Poetry, perhaps because of the creative element involved, is believed to be especially suited for tapping into the subconscious. While not everyone can sit down and dash off publishable poetry, the following are a couple of ideas to help you put pen to paper. First of all, forget about trying to make everything rhyme; this is a free verse experience. Start with a feeling word such as "sadness" or "devastation" or "horror," and explain why it means something to you. Try an alphabet poem. Write each letter of the alphabet down the side of your paper, then start writing.
A memory of my
Boy is one that I
Cherish. I hold it close and
Dare others to
Keep creating until you've used all the letters.
Psalm writing offers another structured way of creating poetry and incorporates a conversation with God. A full one-third of psalms are considered lament psalms—poems of extraordinary grief and rage. Lament psalms follow a specific formula: an address to God, the complaint, an affirmation of trust, a petition or request for intervention, and finally, a blessing. Try writing your own psalm. Just as the psalmists did, be specific in your complaint. Make it as graphic as you are comfortable with. If you are unable to bless God, simply acknowledge that you are not able to do so at this time.
The words "journal" and "journey" come from the same root word that means "day." Our grief journeys are characterized by constant change—some days better, some worse, some familiar, some utterly unexpected. I encourage you to record that journey in some form. No matter how long you've been on this road, make this the day you begin to write.
Putting our feelings on paper and then going back and reading the words shifts our experience with the trauma to one of thinking about it instead of just feeling about it. When we are able to think about and study something we are able to process it in a different way.
Although most of us will never be published, making a point to capture special memories and stories not only serves as a therapeutic writing technique but also reassures us that important memories will not be forgotten. “How we met” stories are almost always significant to surviving spouses, and “what he/she was like as a child” are a rich source for siblings and parents. Start jotting those special memories down and you won’t have to worry about forgetting.
Responding to Quotes
Although there are no “rules” in therapeutic writing, there are still some people who aren’t confident about their writing or find it hard to just begin. A useful technique for the “writing-challenged” among us is to react to quotes about a particular topic. Although quotes are easy to find on the internet, here are some you might want to try:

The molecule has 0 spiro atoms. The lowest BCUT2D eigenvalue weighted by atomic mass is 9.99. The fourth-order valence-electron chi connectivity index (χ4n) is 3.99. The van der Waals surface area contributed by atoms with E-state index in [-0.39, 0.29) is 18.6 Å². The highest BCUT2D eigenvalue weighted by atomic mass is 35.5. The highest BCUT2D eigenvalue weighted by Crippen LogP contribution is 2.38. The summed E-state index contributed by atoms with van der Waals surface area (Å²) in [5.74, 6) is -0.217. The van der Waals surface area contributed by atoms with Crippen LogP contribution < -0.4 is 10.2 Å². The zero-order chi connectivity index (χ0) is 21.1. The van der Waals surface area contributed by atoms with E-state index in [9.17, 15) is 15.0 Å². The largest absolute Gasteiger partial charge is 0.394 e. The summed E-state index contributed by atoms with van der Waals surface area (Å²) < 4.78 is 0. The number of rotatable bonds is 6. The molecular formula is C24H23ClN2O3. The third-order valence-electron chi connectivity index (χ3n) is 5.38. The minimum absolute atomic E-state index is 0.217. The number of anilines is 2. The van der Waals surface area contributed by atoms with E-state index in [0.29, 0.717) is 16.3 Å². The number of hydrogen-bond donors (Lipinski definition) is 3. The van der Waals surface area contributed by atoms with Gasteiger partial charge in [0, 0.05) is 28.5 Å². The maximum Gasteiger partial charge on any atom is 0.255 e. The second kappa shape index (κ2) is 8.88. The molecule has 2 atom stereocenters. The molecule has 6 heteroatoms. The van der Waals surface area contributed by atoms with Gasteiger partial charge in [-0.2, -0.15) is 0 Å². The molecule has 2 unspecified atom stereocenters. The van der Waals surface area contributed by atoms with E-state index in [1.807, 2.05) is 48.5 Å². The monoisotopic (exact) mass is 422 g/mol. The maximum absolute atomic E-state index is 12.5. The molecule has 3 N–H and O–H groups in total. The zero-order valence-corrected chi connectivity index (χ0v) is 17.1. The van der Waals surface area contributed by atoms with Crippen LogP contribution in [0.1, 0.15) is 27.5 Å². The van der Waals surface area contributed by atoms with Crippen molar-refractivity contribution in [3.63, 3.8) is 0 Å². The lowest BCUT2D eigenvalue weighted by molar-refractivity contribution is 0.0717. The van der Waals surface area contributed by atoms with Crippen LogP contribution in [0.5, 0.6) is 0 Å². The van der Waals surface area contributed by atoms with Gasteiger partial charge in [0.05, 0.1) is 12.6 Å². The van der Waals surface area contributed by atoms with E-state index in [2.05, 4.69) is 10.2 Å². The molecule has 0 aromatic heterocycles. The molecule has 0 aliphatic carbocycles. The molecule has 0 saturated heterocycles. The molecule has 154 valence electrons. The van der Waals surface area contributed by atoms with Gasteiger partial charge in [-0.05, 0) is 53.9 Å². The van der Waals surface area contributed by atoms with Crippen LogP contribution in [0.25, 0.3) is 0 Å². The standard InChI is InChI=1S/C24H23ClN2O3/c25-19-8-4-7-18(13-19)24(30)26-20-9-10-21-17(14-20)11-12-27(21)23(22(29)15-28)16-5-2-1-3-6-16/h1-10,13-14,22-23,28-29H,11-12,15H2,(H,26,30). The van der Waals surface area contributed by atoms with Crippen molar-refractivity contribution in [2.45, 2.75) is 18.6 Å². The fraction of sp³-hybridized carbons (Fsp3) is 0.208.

Death leaves a heartache no one can heal; love leaves a memory no one can steal. ~ Irish headstone
A hero is no braver than an ordinary man, but he is braver five minutes longer. ~ Ralph Waldo Emerson
Given a choice between grief and nothing, I’d choose grief. ~ William Faulkner
A Final Thought
One consistent theme among those who shared their own stories about therapeutic writing was the sensation that their loved one “knew” what had been written. We know that writing to our deceased loved ones can be cathartic but perhaps there is value in the belief that somehow our loved ones are able to receive the messages that come from our deepest places and represent our profoundest feelings.
Poet Sheila Bender says that we write because something inside us says we must and we can no longer ignore that voice. Whether you pick up pen or put fingers to a keyboard, don’t ignore that voice anymore. Begin to write!
By Stephanie Frogge: Stephanie Frogge holds a bachelor’s degree in Criminal Justice from Texas Christian University and a master’s in Theological Studies from Brite Divinity School. She is the assistant director of the Institute for Restorative Justice and Restorative Dialogue at the University of Texas at Austin. With more than thirty years of experience in the area of trauma response, Stephanie is the former National Director of Victim Services at Mothers Against Drunk Driving (MADD) and served two years as the Director of Peer Support Services for TAPS.